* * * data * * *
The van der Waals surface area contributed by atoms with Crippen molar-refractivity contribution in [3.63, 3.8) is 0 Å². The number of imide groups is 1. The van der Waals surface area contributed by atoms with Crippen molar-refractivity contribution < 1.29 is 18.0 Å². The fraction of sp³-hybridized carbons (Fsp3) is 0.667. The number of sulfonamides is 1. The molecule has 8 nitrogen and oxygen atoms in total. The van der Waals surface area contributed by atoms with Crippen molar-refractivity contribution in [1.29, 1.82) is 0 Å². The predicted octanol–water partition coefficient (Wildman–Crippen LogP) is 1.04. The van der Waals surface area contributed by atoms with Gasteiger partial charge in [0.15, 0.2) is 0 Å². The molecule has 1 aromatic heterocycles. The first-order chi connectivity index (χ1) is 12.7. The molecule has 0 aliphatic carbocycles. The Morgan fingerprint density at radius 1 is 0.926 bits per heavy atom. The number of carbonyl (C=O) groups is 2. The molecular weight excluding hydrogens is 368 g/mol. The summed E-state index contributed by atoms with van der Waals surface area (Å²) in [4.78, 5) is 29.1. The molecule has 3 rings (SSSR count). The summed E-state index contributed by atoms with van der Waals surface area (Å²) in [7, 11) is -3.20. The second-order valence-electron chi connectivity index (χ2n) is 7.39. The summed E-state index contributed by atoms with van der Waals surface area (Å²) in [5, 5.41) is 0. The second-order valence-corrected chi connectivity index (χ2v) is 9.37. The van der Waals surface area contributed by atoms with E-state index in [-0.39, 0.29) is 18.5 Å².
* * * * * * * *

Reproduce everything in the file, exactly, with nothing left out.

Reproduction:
The van der Waals surface area contributed by atoms with Crippen molar-refractivity contribution in [3.63, 3.8) is 0 Å². The number of imide groups is 1. The van der Waals surface area contributed by atoms with Crippen molar-refractivity contribution < 1.29 is 18.0 Å². The fraction of sp³-hybridized carbons (Fsp3) is 0.667. The number of sulfonamides is 1. The molecule has 8 nitrogen and oxygen atoms in total. The van der Waals surface area contributed by atoms with Crippen molar-refractivity contribution in [1.29, 1.82) is 0 Å². The predicted octanol–water partition coefficient (Wildman–Crippen LogP) is 1.04. The van der Waals surface area contributed by atoms with Gasteiger partial charge in [0.15, 0.2) is 0 Å². The molecule has 1 aromatic heterocycles. The first-order chi connectivity index (χ1) is 12.7. The molecule has 0 aliphatic carbocycles. The Morgan fingerprint density at radius 1 is 0.926 bits per heavy atom. The number of carbonyl (C=O) groups is 2. The molecular weight excluding hydrogens is 368 g/mol. The summed E-state index contributed by atoms with van der Waals surface area (Å²) in [4.78, 5) is 29.1. The molecule has 3 rings (SSSR count). The summed E-state index contributed by atoms with van der Waals surface area (Å²) in [7, 11) is -3.20. The second-order valence-electron chi connectivity index (χ2n) is 7.39. The summed E-state index contributed by atoms with van der Waals surface area (Å²) in [5, 5.41) is 0. The second-order valence-corrected chi connectivity index (χ2v) is 9.37. The van der Waals surface area contributed by atoms with E-state index in [-0.39, 0.29) is 18.5 Å².